Curiosity Cabinet at the End of the Millennium
In the cyberspace of contemporary new technologies the theme of self-determination is being replayed in the image of the autonomous cyborg.
Much of this attempt to reconstruct self-determination in new media environments focuses on the meeting of body and machine: a cyborg state of half metal and half flesh. In the mainstream technological, scientific and pop narratives the cyborg simply appropriates more machine power for the autonomous self.
In contrast I see these electronic computer environments as irrevocably blurring the boundaries between body and machine and multiples of bodies and machines, thereby profoundly shifting any notion of the autonomous self. There are immense implications for our material bodies and our virtual, psychic selves in these ambiguous environments. Not only do these states undermine our construction of autonomy but we have not developed any other notion of subjectivity to take its place.
Other works of mine explored this permeable boundary in new technological environments. These pieces used interactive computer technologies to hold up this slippage of the self as we have known it.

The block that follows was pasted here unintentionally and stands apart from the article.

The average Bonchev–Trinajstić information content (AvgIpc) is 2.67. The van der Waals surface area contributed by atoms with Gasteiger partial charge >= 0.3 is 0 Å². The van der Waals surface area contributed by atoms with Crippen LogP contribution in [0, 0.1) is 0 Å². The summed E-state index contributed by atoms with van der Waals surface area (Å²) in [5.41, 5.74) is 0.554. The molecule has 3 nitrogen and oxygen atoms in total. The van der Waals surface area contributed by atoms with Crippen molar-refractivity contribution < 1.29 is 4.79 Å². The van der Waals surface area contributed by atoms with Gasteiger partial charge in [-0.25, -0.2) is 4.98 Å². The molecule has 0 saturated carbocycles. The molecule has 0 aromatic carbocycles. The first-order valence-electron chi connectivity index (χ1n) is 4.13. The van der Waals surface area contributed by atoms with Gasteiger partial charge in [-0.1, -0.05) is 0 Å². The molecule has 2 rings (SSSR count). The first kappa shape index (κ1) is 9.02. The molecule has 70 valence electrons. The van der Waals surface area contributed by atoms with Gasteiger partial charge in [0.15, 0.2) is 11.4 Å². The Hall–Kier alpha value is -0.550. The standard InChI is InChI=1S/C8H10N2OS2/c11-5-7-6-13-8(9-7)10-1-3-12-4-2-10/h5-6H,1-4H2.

This work deals with the same issues from a different perspective. It holds up the autonomous complete self as a kind of endangered species, a rare collectable on display for a moment. It is time when such a self is in fact under siege from our own media environments.
Demonstrations of the autonomous individual can be seem in the early collections of curiosities by Europeans as they explored the world and literally collected symbolic fragments as an illustration of their power. These were often displayed in cabinets, early premonitions of museums, owned by the wealthy and powerful: such as the King of Sweden's intriguing cabinet which is now in Uppsala. Thus, in a sense, the conception of the self, as autonomously determined, appeared to readily function in the world. Such a self would put the world in a box, at least, symbolically, to be enjoyed at one's pleasure.
In the context of our media environment or world, this piece is about how this condition can now only exist - inside out, as it were. In the media world we are constantly bathed in human generated electrical magnetic spectrum. We are permeable to this invisible spectrum as well as its technological displays. In what way can we be separate and autonomous from the media world? Rather than the world in the cabinet it will be ourselves inside the cabinet.
This is what Curiosity Cabinet does. The spectator/participant climbs inside the cabinet. The cabinet is now a 'safe' house, an impermeable skin from the electronic and magnetic sea.
Copyright © Catherine Richards. All Rights Reserved.